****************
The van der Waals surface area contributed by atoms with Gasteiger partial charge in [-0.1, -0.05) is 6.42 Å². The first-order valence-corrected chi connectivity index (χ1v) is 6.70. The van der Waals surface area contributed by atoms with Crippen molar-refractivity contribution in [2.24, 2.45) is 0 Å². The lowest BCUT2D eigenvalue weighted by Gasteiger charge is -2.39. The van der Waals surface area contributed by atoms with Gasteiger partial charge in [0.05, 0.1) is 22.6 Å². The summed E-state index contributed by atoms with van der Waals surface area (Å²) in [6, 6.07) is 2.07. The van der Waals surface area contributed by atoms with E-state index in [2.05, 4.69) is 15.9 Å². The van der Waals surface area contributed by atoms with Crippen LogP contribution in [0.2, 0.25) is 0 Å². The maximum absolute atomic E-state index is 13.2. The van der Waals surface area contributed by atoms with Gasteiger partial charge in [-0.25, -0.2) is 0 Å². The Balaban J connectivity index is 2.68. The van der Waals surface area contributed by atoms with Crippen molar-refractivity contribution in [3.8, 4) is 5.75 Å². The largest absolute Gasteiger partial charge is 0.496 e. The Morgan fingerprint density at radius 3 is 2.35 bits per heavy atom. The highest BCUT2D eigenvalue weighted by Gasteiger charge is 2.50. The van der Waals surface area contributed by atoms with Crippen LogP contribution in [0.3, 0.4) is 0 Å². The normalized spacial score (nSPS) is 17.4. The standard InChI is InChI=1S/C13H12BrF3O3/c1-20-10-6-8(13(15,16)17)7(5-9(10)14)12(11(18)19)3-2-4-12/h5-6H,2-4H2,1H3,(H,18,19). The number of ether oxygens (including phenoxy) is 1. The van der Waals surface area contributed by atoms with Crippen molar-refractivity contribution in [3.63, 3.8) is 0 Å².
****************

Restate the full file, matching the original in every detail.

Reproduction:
The van der Waals surface area contributed by atoms with Gasteiger partial charge in [-0.1, -0.05) is 6.42 Å². The first-order valence-corrected chi connectivity index (χ1v) is 6.70. The van der Waals surface area contributed by atoms with Crippen molar-refractivity contribution in [2.24, 2.45) is 0 Å². The lowest BCUT2D eigenvalue weighted by Gasteiger charge is -2.39. The van der Waals surface area contributed by atoms with Gasteiger partial charge in [0.05, 0.1) is 22.6 Å². The summed E-state index contributed by atoms with van der Waals surface area (Å²) in [6, 6.07) is 2.07. The van der Waals surface area contributed by atoms with E-state index in [2.05, 4.69) is 15.9 Å². The van der Waals surface area contributed by atoms with Crippen LogP contribution in [0.2, 0.25) is 0 Å². The maximum absolute atomic E-state index is 13.2. The van der Waals surface area contributed by atoms with Gasteiger partial charge in [-0.25, -0.2) is 0 Å². The Balaban J connectivity index is 2.68. The van der Waals surface area contributed by atoms with Crippen molar-refractivity contribution in [3.8, 4) is 5.75 Å². The largest absolute Gasteiger partial charge is 0.496 e. The Morgan fingerprint density at radius 3 is 2.35 bits per heavy atom. The highest BCUT2D eigenvalue weighted by Gasteiger charge is 2.50. The van der Waals surface area contributed by atoms with Crippen LogP contribution in [0.3, 0.4) is 0 Å². The normalized spacial score (nSPS) is 17.4. The standard InChI is InChI=1S/C13H12BrF3O3/c1-20-10-6-8(13(15,16)17)7(5-9(10)14)12(11(18)19)3-2-4-12/h5-6H,2-4H2,1H3,(H,18,19). The number of ether oxygens (including phenoxy) is 1. The van der Waals surface area contributed by atoms with Crippen molar-refractivity contribution in [3.63, 3.8) is 0 Å².